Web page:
|Publication number||US20060042500 A1|
|Application number||US 11/215,703|
|Publication date||Mar 2, 2006|
|Filing date||Aug 30, 2005|
|Priority date||Aug 31, 2004|
|Also published as||US7367272|
|Publication number||11215703, 215703, US 2006/0042500 A1, US 2006/042500 A1, US 20060042500 A1, US 20060042500A1, US 2006042500 A1, US 2006042500A1, US-A1-20060042500, US-A1-2006042500, US2006/0042500A1, US2006/042500A1, US20060042500 A1, US20060042500A1, US2006042500 A1, US2006042500A1|
|Original Assignee||Taylor Fred J|
|Export Citation||BiBTeX, EndNote, RefMan|
|Referenced by (6), Classifications (4), Legal Events (1)|
|External Links: USPTO, USPTO Assignment, Espacenet|
This application claims benefit from U.S. Provisional Patent Application Ser. No. 60/605,814 filed Aug. 31, 2004, which application is incorporated herein by reference.
1. Field of the Invention
This invention relates generally to railcars and, in particular, to an indicating mechanism for monitoring the hopper doors of a railcar.
2. Description of the Related Art
A common type of railroad freight car in use today is the freight car of the type wherein the load is discharged through hoppers in the underside of the body. Such cars are generally referred to as hopper cars and are used to haul coal, phosphate and other commodities.
After hopper cars are spotted over an unloading pit, the doors of the hoppers are opened, allowing the material within the hopper to be emptied into the pit.
Hopper cars, which may be covered, are usually found with one of two hopper configurations: transverse, in which the doors closing the hoppers are oriented perpendicular to the center line of the car; or longitudinal, in which the doors closing the hoppers are oriented parallel to the center line of the car. An example of a hopper car with transverse doors is shown in U.S. Pat. No. 5,249,531, while an example of a hopper car with longitudinal doors is shown in U.S. Pat. No. 4,224,877.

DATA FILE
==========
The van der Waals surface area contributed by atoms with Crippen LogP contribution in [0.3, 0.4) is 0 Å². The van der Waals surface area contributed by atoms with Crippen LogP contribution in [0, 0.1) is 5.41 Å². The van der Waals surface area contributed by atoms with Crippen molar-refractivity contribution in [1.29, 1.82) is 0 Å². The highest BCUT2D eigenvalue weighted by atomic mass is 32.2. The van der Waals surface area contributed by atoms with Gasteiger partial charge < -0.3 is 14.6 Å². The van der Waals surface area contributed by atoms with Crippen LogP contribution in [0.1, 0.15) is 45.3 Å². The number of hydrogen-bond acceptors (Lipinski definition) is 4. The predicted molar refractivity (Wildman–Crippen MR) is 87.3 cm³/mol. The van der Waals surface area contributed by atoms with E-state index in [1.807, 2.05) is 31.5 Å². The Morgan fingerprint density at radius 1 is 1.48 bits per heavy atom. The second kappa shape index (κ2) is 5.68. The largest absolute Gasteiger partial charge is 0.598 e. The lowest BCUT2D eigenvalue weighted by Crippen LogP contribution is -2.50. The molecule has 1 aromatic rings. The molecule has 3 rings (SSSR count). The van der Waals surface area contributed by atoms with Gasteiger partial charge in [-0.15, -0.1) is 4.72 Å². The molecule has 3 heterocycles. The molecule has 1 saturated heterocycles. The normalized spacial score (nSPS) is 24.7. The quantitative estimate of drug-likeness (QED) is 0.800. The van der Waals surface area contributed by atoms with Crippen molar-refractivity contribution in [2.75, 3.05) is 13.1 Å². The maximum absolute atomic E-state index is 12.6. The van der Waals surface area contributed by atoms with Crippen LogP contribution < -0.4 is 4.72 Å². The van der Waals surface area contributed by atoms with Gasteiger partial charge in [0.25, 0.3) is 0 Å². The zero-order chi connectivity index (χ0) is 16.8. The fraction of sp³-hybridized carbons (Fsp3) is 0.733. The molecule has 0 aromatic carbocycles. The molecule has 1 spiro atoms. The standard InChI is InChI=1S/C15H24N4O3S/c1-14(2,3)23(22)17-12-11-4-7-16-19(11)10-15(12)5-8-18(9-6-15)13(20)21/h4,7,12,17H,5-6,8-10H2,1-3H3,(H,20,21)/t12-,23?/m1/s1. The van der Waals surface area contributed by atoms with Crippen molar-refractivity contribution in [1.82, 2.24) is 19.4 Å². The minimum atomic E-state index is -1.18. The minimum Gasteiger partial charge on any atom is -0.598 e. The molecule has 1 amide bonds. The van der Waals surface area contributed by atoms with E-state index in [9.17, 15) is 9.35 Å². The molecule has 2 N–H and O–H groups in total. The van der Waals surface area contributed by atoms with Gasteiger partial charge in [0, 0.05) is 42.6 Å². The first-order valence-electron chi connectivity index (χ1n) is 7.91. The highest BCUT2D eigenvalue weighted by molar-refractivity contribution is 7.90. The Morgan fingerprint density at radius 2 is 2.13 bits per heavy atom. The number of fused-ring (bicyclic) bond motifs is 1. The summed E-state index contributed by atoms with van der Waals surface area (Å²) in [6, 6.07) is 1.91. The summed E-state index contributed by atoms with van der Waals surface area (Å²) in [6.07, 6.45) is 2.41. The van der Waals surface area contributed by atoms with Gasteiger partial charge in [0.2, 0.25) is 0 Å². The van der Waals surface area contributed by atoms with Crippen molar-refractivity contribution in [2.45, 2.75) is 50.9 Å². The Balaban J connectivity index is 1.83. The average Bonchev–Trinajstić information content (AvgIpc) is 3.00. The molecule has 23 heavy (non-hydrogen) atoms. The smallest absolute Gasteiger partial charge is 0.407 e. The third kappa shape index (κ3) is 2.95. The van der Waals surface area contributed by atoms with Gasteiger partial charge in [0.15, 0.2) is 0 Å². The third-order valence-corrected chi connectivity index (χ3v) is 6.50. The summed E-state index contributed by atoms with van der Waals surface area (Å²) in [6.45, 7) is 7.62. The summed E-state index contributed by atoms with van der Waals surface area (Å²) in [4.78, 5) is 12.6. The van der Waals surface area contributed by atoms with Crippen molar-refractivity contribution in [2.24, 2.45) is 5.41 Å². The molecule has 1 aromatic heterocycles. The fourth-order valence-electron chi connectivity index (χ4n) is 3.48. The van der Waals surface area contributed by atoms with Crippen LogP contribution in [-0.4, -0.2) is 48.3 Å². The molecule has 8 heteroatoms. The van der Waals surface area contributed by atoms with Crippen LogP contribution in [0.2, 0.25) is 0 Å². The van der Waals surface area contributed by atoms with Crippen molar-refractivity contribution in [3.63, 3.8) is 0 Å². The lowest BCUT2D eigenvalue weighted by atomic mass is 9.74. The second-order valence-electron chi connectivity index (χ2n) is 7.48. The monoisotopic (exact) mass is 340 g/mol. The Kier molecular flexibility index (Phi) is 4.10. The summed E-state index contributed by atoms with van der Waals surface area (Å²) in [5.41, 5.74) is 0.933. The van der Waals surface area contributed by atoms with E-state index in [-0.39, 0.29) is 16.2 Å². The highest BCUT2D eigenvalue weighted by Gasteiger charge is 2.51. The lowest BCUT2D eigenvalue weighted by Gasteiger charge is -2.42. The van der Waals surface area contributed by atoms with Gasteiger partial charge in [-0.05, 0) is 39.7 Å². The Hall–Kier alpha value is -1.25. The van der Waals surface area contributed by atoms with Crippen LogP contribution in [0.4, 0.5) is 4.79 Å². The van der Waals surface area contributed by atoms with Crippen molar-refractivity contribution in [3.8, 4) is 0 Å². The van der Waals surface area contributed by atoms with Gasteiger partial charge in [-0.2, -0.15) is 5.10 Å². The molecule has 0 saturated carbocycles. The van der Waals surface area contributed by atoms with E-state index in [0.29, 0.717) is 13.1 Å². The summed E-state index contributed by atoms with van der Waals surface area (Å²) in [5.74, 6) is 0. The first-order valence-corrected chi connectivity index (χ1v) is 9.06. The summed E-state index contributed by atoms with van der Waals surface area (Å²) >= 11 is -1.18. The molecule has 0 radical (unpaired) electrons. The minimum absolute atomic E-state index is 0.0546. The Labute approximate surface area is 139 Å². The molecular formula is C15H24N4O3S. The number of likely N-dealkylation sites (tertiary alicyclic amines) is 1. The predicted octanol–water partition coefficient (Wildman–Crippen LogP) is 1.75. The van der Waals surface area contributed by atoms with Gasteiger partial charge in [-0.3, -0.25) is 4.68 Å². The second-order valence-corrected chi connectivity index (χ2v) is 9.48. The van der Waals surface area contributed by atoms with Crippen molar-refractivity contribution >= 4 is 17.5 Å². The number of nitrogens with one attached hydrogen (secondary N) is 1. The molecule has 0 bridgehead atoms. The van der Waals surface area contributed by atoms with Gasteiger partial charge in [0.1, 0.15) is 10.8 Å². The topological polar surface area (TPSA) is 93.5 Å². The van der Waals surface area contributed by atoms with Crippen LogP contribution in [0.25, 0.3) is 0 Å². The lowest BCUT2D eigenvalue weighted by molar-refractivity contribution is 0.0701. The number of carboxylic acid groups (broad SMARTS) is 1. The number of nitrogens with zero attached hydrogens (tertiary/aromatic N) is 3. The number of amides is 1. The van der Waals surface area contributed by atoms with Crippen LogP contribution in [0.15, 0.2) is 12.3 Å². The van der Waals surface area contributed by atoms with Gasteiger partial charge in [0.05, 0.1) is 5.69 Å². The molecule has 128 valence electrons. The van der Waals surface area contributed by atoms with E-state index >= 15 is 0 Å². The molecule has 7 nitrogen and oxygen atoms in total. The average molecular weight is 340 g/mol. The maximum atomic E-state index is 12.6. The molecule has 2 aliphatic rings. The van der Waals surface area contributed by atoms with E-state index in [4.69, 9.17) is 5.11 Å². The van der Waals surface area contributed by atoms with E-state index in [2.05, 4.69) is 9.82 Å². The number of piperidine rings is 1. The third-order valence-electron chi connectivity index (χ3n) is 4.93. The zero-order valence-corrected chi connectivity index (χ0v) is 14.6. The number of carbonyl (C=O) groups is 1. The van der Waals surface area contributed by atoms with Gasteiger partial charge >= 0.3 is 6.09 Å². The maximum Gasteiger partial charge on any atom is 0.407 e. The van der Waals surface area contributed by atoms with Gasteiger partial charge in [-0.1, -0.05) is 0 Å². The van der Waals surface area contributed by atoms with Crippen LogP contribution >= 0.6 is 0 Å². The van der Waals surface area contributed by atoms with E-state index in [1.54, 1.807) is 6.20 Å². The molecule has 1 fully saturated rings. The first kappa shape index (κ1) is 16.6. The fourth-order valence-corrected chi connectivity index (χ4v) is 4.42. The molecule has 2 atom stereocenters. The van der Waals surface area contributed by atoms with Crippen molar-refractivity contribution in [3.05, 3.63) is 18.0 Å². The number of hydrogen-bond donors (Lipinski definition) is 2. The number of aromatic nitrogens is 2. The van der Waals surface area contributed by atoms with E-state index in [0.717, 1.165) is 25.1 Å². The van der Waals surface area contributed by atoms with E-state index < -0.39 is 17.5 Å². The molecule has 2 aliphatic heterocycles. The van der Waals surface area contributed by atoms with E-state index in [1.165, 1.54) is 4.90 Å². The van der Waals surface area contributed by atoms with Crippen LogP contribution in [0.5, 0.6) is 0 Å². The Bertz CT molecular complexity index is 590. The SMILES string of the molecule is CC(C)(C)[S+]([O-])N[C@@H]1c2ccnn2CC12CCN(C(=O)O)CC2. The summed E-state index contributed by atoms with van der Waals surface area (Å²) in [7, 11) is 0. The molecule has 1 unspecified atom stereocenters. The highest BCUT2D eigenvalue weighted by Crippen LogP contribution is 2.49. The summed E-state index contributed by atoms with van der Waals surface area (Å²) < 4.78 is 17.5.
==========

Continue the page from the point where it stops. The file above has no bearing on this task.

Prior art references which teach operating mechanisms for opening and closing hopper doors include U.S. Pat. Nos. 3,596,609; 4,741,274; 3,187,684; 3,611,947; 3,786,764; 3,815,514; 3,818,842; 3,949,681; 4,222,334; 4,366,757; 4,601,244; 5,823,118; and 5,249,531. There are several disadvantages to the hopper door operating mechanisms described in some of the aforementioned patents. One problem is that some of the prior art mechanisms are designed such that each actuating mechanism is connected to doors from two separate hoppers. Thus, if the mechanism fails, it effects the operation of two hoppers. Another disadvantage of some of the above described hopper door mechanisms is that the operating mechanisms limit the distance of the door motion, thus limiting the open area of the car's bottom. This arrangement slows the unloading process and causes additional costs and potential damage to the car due to increased periods in thaw sheds. However, many of these systems usually require automatic operation of the doors, which requires an operating cylinder and valving.
When using automatic door operating systems, it is important to be certain that the doors are fully closed. Many automatic door systems are designed with an overcenter latch to insure that the doors will not inadvertently open, as this could cause serious injury and/or damage to occur.
One problem which may occur with an operating cylinder is a condition in which the air cylinder is leaking, allowing the movable shaft within the cylinder to falsely indicate the actual state of the cylinder (activated or deactivated).